Print version ISSN 1807-5932
Clinics vol.65 no.12 São Paulo 2010
Prognostic value of podoplanin expression in intratumoral stroma and neoplastic cells of uterine cervical carcinomas
Filomena M CarvalhoI; Fabricia L ZaganelliII; Bernardo G L AlmeidaI; Joao Carlos Sampaio GoesIII; Edmund C BaracatII; Jesus P CarvalhoII
IPathology, Faculdade de Medicina da Universidade de São Paulo, São Paulo, Brazil. E-mail: firstname.lastname@example.org. Tel.: 55 11 3061-7234
IIObstetrics and Gynecology, Faculdade de Medicina da Universidade de São Paulo, São Paulo, São Paulo, Brazil
IIIInstituto Brasileiro de Controle do Cancer, São Paulo, Brazil
OBJECTIVE: To investigate the clinicopathological significance of podoplanin expression in the intratumoral stroma and neoplastic cells of early stage uterine cervical cancer.
MATERIALS AND METHODS: A total of 143 patients with clinical stage I and IIA uterine cervical carcinomas underwent surgery between 2000 and 2007. Clinicopathological data and slides associated with these cases were retrospectively reviewed. Immunodetection of podoplanin expression in histologic sections of tissue microarray blocks was performed using the monoclonal antibody D2-40.
RESULTS: Expression of podoplanin was detected in neoplastic cells in 31/143 (21.6%) cases, with 29/31 (93.5%) of these cases diagnosed as squamous carcinoma. For all of the cases examined, the strongest signal for podoplanin expression was observed at the proliferating edge of the tumor nests. The rate of positive podoplanin expression for node-positive cases was lower than that of node-negative (18.9% vs. 22.6%, respectively). Furthermore, the rate of positive podoplanin expression in fatal cases was 10.5% vs. 21.6%, respectively. In 27/143 (18.8%) cases, podoplanin expression was detected in fibroblasts of the intratumoral stroma, and this expression did not correlate with patient age, clinical stage, tumor size, histologic type, depth of infiltration, or vascular involvement. Moreover, expression of podoplanin in intratumoral stroma fibroblasts was only negatively associated with nodal metastasis. A greater number of fatal cases was observed among negative intratumoral stroma fibroblasts (15.5% vs. 3.7%, respectively), although this difference was not significant.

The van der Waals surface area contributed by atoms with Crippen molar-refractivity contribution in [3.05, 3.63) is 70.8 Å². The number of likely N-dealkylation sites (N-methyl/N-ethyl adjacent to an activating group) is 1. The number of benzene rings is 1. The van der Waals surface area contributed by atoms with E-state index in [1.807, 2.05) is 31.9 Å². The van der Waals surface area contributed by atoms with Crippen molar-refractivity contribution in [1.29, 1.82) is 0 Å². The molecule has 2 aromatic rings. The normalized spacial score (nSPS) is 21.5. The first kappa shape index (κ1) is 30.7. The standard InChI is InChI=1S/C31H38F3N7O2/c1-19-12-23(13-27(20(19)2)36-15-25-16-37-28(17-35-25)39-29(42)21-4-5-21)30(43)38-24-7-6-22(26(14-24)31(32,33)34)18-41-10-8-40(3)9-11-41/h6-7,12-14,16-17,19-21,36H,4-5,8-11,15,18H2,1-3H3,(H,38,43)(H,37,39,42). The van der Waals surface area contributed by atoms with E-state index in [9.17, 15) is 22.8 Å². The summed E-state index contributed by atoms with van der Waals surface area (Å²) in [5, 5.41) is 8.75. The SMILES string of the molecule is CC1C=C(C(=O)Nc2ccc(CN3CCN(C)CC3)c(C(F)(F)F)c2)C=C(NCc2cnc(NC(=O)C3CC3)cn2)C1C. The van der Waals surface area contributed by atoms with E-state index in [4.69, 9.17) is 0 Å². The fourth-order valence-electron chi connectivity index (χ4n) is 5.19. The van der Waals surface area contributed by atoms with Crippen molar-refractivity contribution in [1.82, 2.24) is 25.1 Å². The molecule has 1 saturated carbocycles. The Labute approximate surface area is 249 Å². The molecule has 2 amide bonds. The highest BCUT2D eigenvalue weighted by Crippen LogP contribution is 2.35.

CONCLUSIONS: These preliminary results suggest that podoplanin may have a role in host-tumor interactions and, as a result, may represent a favorable prognostic factor for squamous cervical carcinomas.
Keywords: Uterine cancer; Immunohistochemistry; Tissue microarray; Intratumoral stromal fibroblasts; D2-40 antibody.
Despite an increased emphasis on the use of intense screening to diagnose cervical cancer in its early stages over the past decade, higher rates of cervical cancer have recently been observed among women.1 In the United States, a higher incidence of cervical cancer has also been associated with African-American and Hispanic women.2 In Brazil, where uterine cervical cancer is the second most common cancer diagnosed in women, the Brazilian National Cancer Institute projects that approximately 18,430 new cases will be diagnosed in 2010.3 In the different geographical regions of Brazil, the number of uterine cervical cancer cases ranges from 12.93 to 31.18 per 100.000 women.3 As with other types of cancer, lymph node status is one of the most important factors for patient prognosis and therapeutic strategy.4,5 Therefore, there is a great need to define the mechanisms by which tumor cells enter the lymphatic vessels to give rise to lymph node metastases. Increasing evidence suggests that the epithelial-mesenchymal transition (EMT) has a role in the metastatic potential of neoplasias.6 Although the molecular mechanisms of this process have not been completely elucidated, a number of signaling molecules that may be involved have been identified, and all of these have some type of association with loss of E-cadherin function.6 For cancers involving single cell migration and an early dissemination of tumor cells, the EMT is considered to be a particularly important event.7 In contrast, the pattern of invasion by large cell sheets, often referred to as collective cell migration, is a process that is less well understood. Furthermore, unlike the EMT, these cell sheets maintain expression of epithelial adhesion structures, yet still maintain the capacity to invade and destroy the host organ.8,9